Roger Goodell, the commissioner of the NFL, is reportedly seeking a contract that would pay him $49.5 million per year, and include such perks as the lifetime use of a private jet.
That salary would pay him far more than the league’s best-paid player—that’s Detroit Lions quarterback Matthew Stafford, set to make $27 million this year—and would put him near the top of the best-paid sports figures in the world. Cristiano Ronaldo, the star striker for Real Madrid and Portugal, will be paid $58 million this year, with Barcelona’s Lionel Messi not far behind at $50 million, according to Forbes. (Those figures don’t include endorsement income, which is substantial).
Goodell’s contract is no sure thing, given the fierce opposition of some owners. But if he’s successful, the package of perks—which would includes lifetime insurance coverage for his family—would be in the same league of the most lavish corporate packages. Former GE CEO Jack Welch, upon retiring, secured the lifetime use of a Manhattan apartment and court-side US Open tickets (among many other goodies), while Welch’s successor Jeff Immelt traveled with a second private jet trailing him, in case his first broke down.
Goodell, whose expiring contract pays him about $30 million a year, probably thinks he deserves the raise. The average value of an NFL franchise is now $2.5 billion, up from $898 million when he took over as commissioner in 2006, Forbes says. In 2011, he led the league in negotiating television rights deals worth almost $28 million over nine years.
Clearly, the league’s 30 owners are getting rich, and Goodell wants to be rewarded just as the players are.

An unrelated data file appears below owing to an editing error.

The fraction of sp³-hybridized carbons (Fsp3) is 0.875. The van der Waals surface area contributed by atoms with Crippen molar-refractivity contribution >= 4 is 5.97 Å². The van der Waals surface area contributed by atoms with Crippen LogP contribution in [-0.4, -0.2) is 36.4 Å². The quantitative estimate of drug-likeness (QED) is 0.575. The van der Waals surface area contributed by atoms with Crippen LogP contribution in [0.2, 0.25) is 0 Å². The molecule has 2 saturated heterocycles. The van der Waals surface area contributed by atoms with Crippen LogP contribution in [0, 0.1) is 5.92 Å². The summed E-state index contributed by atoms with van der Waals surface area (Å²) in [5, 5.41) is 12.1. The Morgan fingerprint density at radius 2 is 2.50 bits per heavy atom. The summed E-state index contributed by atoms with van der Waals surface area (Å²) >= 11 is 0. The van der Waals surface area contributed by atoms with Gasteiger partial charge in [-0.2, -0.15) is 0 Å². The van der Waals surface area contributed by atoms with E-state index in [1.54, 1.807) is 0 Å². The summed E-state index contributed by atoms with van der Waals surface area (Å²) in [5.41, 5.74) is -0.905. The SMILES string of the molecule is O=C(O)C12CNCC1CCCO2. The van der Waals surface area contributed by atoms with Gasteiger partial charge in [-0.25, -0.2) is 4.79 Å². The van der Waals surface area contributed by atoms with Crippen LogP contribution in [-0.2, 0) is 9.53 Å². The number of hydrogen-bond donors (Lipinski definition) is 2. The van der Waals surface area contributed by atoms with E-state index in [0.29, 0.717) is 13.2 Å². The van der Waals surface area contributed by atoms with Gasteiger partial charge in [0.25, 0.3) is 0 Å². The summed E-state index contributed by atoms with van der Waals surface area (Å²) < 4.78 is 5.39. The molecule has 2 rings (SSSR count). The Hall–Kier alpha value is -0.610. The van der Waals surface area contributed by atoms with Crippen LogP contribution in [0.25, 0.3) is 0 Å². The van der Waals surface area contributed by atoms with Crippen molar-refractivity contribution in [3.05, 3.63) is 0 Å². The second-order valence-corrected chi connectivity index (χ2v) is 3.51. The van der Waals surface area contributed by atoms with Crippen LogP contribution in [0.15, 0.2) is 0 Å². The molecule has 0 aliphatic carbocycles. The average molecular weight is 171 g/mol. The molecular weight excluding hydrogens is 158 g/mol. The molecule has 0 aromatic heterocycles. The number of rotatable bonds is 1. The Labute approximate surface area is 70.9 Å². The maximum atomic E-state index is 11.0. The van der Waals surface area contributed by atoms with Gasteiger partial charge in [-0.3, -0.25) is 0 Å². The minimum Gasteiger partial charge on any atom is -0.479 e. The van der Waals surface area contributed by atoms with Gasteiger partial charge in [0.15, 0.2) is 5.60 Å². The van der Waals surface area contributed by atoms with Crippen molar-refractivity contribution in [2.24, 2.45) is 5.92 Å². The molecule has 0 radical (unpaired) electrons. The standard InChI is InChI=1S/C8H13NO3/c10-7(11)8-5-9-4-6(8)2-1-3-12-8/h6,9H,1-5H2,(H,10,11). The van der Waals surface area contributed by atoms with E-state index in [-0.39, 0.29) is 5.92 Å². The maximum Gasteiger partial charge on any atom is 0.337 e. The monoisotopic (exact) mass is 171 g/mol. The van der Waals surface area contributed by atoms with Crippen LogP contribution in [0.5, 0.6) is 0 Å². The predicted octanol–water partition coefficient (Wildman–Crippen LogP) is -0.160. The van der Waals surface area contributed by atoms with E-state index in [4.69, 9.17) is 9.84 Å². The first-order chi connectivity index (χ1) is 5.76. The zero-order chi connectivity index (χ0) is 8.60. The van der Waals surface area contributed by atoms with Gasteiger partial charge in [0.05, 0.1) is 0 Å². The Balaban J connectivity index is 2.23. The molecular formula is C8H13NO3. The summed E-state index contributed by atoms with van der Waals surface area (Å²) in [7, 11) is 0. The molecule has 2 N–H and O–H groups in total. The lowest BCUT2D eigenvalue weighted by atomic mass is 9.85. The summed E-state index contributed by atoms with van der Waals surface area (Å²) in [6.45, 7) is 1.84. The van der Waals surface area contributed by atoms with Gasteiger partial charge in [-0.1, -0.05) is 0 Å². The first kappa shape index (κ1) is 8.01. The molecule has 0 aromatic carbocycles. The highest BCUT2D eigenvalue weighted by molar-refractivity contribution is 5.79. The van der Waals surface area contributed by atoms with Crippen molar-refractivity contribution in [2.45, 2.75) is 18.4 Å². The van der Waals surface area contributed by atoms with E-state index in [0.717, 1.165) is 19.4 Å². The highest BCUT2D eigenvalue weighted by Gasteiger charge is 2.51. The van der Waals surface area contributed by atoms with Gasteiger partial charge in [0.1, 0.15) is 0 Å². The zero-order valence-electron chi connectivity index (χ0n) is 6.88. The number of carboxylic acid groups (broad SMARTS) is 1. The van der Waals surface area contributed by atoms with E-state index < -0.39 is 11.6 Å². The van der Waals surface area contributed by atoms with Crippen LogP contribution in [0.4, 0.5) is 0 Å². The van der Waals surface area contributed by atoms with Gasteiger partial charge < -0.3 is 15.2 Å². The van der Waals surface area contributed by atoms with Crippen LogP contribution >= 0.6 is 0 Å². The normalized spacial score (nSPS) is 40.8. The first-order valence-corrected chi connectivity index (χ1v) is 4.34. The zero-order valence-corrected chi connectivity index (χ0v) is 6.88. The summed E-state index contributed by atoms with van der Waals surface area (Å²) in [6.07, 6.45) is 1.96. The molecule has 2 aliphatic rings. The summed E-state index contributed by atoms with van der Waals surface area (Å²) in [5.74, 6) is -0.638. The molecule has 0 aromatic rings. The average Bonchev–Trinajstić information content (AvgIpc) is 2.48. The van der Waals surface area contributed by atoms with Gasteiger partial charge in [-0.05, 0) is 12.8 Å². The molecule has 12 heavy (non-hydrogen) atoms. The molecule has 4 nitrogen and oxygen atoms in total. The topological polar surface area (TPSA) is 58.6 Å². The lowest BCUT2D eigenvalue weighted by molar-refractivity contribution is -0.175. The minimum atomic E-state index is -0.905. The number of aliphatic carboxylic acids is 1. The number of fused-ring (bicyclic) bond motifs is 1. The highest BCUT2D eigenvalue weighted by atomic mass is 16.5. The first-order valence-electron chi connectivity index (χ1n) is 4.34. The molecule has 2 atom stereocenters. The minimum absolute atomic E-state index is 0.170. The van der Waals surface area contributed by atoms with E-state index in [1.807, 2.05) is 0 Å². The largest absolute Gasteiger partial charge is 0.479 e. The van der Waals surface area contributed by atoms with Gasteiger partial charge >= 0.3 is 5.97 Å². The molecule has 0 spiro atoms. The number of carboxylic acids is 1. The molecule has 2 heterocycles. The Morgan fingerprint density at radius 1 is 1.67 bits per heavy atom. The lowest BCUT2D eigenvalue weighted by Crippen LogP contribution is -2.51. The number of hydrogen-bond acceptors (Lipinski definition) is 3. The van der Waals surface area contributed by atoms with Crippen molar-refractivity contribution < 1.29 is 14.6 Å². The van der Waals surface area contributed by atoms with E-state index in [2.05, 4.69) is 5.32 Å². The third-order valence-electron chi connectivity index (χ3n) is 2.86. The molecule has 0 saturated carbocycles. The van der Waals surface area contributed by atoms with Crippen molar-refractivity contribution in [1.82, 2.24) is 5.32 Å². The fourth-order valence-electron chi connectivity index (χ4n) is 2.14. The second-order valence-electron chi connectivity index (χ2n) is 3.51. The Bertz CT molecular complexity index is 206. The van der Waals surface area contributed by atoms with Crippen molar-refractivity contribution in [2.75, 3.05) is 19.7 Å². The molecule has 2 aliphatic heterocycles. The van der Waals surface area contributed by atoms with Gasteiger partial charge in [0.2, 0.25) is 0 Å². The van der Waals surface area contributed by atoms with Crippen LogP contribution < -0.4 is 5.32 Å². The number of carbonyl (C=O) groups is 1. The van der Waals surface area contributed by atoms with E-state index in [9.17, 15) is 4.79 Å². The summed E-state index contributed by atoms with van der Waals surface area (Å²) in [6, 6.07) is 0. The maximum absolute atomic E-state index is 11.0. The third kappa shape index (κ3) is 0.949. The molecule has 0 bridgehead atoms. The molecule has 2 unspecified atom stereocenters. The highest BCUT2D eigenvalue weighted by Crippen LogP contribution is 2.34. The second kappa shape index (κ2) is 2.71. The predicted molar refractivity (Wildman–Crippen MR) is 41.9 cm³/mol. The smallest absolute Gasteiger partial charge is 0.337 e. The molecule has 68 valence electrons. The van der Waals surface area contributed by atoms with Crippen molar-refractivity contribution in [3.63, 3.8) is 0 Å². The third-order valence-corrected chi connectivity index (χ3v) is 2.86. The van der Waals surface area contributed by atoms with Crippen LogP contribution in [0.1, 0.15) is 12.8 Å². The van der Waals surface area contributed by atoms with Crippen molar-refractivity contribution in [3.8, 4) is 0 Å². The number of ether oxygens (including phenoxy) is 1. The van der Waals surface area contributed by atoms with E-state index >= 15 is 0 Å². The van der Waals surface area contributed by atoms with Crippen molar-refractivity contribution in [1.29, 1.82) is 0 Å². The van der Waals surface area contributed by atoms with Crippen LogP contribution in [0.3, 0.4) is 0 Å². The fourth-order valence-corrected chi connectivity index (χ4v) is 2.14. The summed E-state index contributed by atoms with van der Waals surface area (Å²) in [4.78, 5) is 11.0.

But there’s a significant difference in the contract Goodell wants, and the ones signed by players. The career of a professional football player is shockingly short—just 2.7 years, according to one analysis—and the vast majority will never see those salaries in any other career. NFL players contracts aren’t guaranteed, so if a player is injured or cut, a team can drop him without having to pay off the balance of the contract (unlike in pro baseball or basketball, where contracts are guaranteed).
The specter of injury looms over all professional athlete, but football players are subject to bone-jarring collisions on almost every play. Along with the visible damage to their joints and spines, they’re in some cases incurring serious brain damage that may not manifest itself for years.
Professional athletes are also subject to market forces unlike workers in almost any other profession. NFL players are constantly evaluated against a set of peers performing the exact same jobs under virtually the exact same conditions. Every starting quarterback, for example, is judged every week against the other 29 starting quarterbacks in the league, as well as the others on his own teams roster. And every season he can be replaced by a new crop of younger and often cheaper players made available by the college draft. The abilities of all players relative to their peers is clearly known by all their potentially employers.
Goodell, like most CEOs and executives, faces no such comparisons. There’s no evidence that he’s better at his job than any other potential NFL commissioner, or that another executive couldn’t do his job just as well for far less money. The only indication we have that he’s worth $49.5 million a year is that he says he is.
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